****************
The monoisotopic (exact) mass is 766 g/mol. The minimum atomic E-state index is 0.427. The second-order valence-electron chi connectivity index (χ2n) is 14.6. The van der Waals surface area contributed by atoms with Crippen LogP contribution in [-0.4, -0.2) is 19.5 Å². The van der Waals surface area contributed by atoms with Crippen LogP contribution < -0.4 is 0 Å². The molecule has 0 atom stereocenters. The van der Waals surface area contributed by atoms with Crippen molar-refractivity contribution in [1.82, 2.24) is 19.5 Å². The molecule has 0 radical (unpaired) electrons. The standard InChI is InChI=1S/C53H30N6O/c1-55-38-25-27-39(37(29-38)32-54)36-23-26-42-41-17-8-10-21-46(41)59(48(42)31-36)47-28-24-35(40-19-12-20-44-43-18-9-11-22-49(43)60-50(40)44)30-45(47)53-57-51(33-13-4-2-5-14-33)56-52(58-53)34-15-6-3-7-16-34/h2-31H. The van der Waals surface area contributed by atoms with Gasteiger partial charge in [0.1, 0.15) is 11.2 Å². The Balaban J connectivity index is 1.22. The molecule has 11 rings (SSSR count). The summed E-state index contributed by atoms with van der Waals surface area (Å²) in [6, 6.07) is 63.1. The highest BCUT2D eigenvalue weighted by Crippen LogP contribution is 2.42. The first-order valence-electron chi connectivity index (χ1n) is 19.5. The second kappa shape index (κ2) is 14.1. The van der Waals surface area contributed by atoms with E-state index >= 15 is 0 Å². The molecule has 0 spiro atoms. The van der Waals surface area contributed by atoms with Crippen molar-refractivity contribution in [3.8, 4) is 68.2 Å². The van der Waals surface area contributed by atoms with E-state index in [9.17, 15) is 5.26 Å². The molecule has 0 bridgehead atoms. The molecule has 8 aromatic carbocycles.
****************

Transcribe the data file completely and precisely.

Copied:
The monoisotopic (exact) mass is 766 g/mol. The minimum atomic E-state index is 0.427. The second-order valence-electron chi connectivity index (χ2n) is 14.6. The van der Waals surface area contributed by atoms with Crippen LogP contribution in [-0.4, -0.2) is 19.5 Å². The van der Waals surface area contributed by atoms with Crippen LogP contribution < -0.4 is 0 Å². The molecule has 0 atom stereocenters. The van der Waals surface area contributed by atoms with Crippen molar-refractivity contribution in [1.82, 2.24) is 19.5 Å². The molecule has 0 radical (unpaired) electrons. The standard InChI is InChI=1S/C53H30N6O/c1-55-38-25-27-39(37(29-38)32-54)36-23-26-42-41-17-8-10-21-46(41)59(48(42)31-36)47-28-24-35(40-19-12-20-44-43-18-9-11-22-49(43)60-50(40)44)30-45(47)53-57-51(33-13-4-2-5-14-33)56-52(58-53)34-15-6-3-7-16-34/h2-31H. The van der Waals surface area contributed by atoms with Gasteiger partial charge in [0.1, 0.15) is 11.2 Å². The Balaban J connectivity index is 1.22. The molecule has 11 rings (SSSR count). The summed E-state index contributed by atoms with van der Waals surface area (Å²) in [6, 6.07) is 63.1. The highest BCUT2D eigenvalue weighted by Crippen LogP contribution is 2.42. The first-order valence-electron chi connectivity index (χ1n) is 19.5. The second kappa shape index (κ2) is 14.1. The van der Waals surface area contributed by atoms with E-state index >= 15 is 0 Å². The molecule has 0 spiro atoms. The van der Waals surface area contributed by atoms with Crippen molar-refractivity contribution in [3.8, 4) is 68.2 Å². The van der Waals surface area contributed by atoms with E-state index in [9.17, 15) is 5.26 Å². The molecule has 0 bridgehead atoms. The molecule has 8 aromatic carbocycles.